*** NOTE Mailing and Shipping Addresses: ***
Clairemont Mesa Blvd #114
San Diego, Ca, 92111
Things are still
Phone/Fax (858) 268-4155
Hours: Store hours are Monday and Wednesday 5:00 p.m. to 7:00 p.m., Saturday 9:00 a.m. to 4:00 p.m. PST
owners are members of
The World's First Radio
Founded 1909, New York City, USA
Formed by a small group of dedicated radio amateurs and experimenters nearly a century ago, The Radio Club of America would soon count among its membership the very best in the Radio Communications Industry. Edwin Armstrong, David Sarnoff, Louis Hazeltine, John V. L. Hogan, Paul Godley and Allen B. DuMont, to name just a few - these were pioneers who would shape the industry.
No, we do not publish a catalog. Turn
over of sets makes this prohibitive.
Please do not call or e-mail for set valuations.
Of the 20-30 E-mails I get every day, I really don't have time to provide them with the complete history of their set, value, etc. There are several fine collector guides avaliable, your local library will have them. (and other interesting stuff too!)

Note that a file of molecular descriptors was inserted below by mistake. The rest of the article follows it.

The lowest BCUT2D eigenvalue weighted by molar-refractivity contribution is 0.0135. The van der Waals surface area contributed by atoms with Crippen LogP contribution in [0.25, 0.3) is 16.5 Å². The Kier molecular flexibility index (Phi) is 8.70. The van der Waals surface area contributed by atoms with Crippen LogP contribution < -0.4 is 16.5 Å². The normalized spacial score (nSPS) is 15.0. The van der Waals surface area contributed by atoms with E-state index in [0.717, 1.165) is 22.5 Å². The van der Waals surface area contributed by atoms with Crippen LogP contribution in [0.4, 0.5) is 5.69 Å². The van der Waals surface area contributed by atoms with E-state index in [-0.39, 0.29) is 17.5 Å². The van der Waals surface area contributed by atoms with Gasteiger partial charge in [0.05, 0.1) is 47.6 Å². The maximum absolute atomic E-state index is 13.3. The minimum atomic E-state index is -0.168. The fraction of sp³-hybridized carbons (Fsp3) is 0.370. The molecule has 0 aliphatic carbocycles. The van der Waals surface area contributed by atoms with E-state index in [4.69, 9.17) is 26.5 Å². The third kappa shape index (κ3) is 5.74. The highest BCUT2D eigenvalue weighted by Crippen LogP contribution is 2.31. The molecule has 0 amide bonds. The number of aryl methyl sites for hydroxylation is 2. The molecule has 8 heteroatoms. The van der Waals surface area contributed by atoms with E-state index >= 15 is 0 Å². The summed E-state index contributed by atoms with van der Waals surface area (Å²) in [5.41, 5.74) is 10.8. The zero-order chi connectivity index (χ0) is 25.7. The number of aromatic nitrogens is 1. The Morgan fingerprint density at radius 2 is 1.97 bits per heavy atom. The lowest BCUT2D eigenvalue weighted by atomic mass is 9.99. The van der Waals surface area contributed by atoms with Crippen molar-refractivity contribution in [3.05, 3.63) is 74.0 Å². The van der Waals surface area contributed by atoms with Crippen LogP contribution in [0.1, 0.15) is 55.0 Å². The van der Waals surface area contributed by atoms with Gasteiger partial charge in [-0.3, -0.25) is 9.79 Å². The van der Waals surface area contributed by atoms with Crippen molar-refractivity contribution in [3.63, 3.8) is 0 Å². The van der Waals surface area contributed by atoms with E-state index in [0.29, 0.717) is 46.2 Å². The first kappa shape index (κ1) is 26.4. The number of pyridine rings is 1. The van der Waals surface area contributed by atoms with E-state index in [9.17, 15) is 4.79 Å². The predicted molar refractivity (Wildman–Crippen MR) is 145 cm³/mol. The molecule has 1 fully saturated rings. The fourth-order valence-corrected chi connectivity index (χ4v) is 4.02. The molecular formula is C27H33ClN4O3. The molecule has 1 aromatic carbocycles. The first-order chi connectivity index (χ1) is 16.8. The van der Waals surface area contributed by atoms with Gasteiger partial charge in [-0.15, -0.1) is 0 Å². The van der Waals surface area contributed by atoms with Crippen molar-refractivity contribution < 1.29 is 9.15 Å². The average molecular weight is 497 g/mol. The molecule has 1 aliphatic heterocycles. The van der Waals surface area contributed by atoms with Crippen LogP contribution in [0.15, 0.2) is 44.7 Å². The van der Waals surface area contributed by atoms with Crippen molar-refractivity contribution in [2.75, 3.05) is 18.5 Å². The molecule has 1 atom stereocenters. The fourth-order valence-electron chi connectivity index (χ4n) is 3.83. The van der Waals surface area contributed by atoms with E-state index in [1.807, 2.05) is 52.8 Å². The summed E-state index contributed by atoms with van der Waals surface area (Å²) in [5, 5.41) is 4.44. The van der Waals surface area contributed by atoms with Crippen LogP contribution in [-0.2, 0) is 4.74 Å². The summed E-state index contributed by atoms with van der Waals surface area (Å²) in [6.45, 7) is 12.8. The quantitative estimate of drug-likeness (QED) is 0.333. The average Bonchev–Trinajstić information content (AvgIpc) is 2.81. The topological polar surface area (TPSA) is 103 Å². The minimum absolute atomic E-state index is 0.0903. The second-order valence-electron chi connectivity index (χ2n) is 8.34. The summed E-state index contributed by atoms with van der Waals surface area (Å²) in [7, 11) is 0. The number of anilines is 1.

Last updated 11/11/2015 Click on part number for set pictures.
Check out "Repair" section
RADIOS COLLECTOR TUBES
NEW STUFF PARTS NEEDED
ANTIQUE PARTS IDENTIFY?
SPECIALS WEIRD STUFF
PARTS REPAIR ideas (NEW)
HEAVY METAL LINKS
SPEAKERS ABOUT US
TUBE AUDIO AND STEREO
|JC639||Airline DC-6||Untested, missing 1 knob||200.00|
Following is a list radios we have available. Unless otherwise indicated, they are sold "as-is" and have not been tested. Prices are F.O.B. San Diego, Calif. 92111. Include shipping and 8.75% Calif. sales tax if applicable.
*** Sets with an "ARS" number are usually ours, other numbers indicate consigned sets. We will warranty our sets, unless sold "as is" but cannot warrent consigned sets. ***
LINK to the LM collection
|mp1-2||Sentinal model 344 1953||w/ai||75.00|
|ARS 3152||GE model 62 (bright white) heat crack on top right||repaired-working-as is||49.95|
|ARS N43||Zenith B508W||Repaired - working - as is||20.00|
|BB1||Sears 132-2095 1971 ss a/f||r/w/nbu||24.95|
|BB3||Realistic 12-689A 1975 ss a/f||r/w/nbu/ai||19.95|
|ARS N45||Westinghouse RC42N38B Transistor||Working - as is||20.00|
|HR2-11||Airmate headphone radio||sorta working||15.00|
|ARS N33||Zenith H722 (FM only set)||19.95|
|HR2-12||Sony Walkman AM/FM (no tape)||Untested||15.00|
|BB4||Realistic 12-690 1969 ss a/f||r/w/nbu/ai||19.95|